A referendum calling for four weeks of paternity leave is currently working it’s way through the system.
This week, a government commission gave its verdict on the vote, recommending two weeks of paternity leave instead of the four set out in the referendum’s text. Their commission’s main concerns are centred on the impact on companies and the cost of funding it.
A recent Swiss study, which looked at literature published on the effects of parental, maternity and paternity leave between 2010 and 2017, concluded with a recommendation of 38 weeks of parental leave.
The advantage of a shared pool of parental leave is that it allows mums and dads to decide who is going to take time off. Systems offering generous leave to mums but not dads are inherently biased in favour of fathers’ careers.
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In Switzerland, mums are guaranteed 14 weeks paid leave while many dads are guaranteed none.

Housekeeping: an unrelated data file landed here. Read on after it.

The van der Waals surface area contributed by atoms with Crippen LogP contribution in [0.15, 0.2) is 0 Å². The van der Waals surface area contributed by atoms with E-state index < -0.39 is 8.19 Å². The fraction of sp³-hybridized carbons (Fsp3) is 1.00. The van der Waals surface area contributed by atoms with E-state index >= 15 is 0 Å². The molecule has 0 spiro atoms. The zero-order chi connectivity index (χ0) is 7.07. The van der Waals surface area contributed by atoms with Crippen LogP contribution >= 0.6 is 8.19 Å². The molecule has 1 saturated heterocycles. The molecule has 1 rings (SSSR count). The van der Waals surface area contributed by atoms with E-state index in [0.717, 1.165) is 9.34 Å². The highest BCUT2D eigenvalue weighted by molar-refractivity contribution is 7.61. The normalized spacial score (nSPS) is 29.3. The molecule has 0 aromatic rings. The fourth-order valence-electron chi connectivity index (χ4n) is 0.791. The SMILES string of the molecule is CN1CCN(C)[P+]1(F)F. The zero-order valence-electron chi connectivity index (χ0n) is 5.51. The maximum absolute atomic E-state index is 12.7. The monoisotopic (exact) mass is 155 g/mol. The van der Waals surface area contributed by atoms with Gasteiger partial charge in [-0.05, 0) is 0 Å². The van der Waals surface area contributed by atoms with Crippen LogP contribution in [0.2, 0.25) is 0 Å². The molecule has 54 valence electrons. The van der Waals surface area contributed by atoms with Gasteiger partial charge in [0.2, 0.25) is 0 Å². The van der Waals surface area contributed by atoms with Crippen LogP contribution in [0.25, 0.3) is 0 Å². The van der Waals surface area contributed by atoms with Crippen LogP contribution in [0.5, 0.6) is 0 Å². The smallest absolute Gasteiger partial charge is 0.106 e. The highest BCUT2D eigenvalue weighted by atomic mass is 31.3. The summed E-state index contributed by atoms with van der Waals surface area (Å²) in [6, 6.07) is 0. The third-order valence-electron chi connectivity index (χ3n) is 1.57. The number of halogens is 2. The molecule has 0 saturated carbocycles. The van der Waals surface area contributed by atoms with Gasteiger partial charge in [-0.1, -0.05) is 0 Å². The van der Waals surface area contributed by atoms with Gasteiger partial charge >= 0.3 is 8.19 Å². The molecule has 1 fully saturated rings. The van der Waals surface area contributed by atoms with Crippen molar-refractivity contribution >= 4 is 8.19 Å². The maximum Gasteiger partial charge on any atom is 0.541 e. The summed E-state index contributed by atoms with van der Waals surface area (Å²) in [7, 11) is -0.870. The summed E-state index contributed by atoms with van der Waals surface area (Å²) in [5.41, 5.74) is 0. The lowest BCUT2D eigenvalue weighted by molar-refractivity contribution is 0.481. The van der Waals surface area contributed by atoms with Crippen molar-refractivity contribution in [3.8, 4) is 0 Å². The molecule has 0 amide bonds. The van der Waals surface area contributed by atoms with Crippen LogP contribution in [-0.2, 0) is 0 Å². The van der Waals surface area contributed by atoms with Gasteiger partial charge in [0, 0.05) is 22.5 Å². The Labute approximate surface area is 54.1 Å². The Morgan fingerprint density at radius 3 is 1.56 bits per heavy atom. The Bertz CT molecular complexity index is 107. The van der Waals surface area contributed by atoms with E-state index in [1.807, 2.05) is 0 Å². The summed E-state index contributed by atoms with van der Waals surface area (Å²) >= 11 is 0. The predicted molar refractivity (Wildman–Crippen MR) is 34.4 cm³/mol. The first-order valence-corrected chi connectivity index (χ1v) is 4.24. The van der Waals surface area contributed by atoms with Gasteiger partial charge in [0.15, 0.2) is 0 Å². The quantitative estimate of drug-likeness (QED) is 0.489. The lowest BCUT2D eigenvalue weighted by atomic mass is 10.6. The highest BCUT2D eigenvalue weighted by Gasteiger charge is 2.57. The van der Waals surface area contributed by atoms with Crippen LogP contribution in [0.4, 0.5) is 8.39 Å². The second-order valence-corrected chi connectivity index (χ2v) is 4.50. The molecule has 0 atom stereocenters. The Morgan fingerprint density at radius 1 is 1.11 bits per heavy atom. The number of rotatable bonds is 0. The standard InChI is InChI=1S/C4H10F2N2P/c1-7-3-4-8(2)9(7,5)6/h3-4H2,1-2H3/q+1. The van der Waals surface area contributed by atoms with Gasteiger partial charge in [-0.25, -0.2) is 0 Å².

A key sticking point for reform is cost. However, a 2010 study by the Federal Commission for Coordination of Family Questions (COFF), suggests the CHF 1.0 to 1.5 billion cost of parental leave of 18-20 weeks would be covered by extra tax revenue if it increased female workforce participation by 1%.
At the same time, the text of the paternity leave referendum envisages increases in social security taxes without mentioning how salary earners and companies might fill the hole left in their budgets from the rise.
In addition, the initiative does it mention the inequality that would remain if dads had 4 paid weeks off and mums 14.